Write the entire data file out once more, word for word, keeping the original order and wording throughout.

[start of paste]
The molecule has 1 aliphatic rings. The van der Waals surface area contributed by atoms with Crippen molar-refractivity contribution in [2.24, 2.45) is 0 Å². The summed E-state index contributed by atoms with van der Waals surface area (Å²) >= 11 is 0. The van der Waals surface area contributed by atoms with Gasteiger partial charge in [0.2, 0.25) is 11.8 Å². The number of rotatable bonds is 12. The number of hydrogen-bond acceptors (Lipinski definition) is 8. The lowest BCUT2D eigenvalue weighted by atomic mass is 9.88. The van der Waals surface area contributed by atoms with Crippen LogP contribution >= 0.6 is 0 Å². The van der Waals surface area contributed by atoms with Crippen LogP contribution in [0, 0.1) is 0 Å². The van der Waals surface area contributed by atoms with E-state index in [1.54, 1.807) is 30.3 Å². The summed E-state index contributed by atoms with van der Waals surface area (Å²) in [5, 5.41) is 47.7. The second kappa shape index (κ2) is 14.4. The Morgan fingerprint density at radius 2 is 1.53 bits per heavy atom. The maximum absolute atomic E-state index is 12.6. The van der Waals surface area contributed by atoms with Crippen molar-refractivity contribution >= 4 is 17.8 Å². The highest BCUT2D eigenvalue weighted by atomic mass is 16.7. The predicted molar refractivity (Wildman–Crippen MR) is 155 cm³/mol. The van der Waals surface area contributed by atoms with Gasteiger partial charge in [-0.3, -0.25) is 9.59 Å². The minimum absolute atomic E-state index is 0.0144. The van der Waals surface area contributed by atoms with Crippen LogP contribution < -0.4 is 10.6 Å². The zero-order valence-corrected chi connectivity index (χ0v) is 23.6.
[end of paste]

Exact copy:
The molecule has 1 aliphatic rings. The van der Waals surface area contributed by atoms with Crippen molar-refractivity contribution in [2.24, 2.45) is 0 Å². The summed E-state index contributed by atoms with van der Waals surface area (Å²) >= 11 is 0. The van der Waals surface area contributed by atoms with Gasteiger partial charge in [0.2, 0.25) is 11.8 Å². The number of rotatable bonds is 12. The number of hydrogen-bond acceptors (Lipinski definition) is 8. The lowest BCUT2D eigenvalue weighted by atomic mass is 9.88. The van der Waals surface area contributed by atoms with Crippen LogP contribution >= 0.6 is 0 Å². The van der Waals surface area contributed by atoms with Crippen LogP contribution in [0, 0.1) is 0 Å². The van der Waals surface area contributed by atoms with E-state index in [1.54, 1.807) is 30.3 Å². The summed E-state index contributed by atoms with van der Waals surface area (Å²) in [5, 5.41) is 47.7. The second kappa shape index (κ2) is 14.4. The Morgan fingerprint density at radius 2 is 1.53 bits per heavy atom. The maximum absolute atomic E-state index is 12.6. The van der Waals surface area contributed by atoms with Crippen molar-refractivity contribution >= 4 is 17.8 Å². The highest BCUT2D eigenvalue weighted by atomic mass is 16.7. The predicted molar refractivity (Wildman–Crippen MR) is 155 cm³/mol. The van der Waals surface area contributed by atoms with Gasteiger partial charge in [-0.3, -0.25) is 9.59 Å². The minimum absolute atomic E-state index is 0.0144. The van der Waals surface area contributed by atoms with Crippen LogP contribution < -0.4 is 10.6 Å². The zero-order valence-corrected chi connectivity index (χ0v) is 23.6.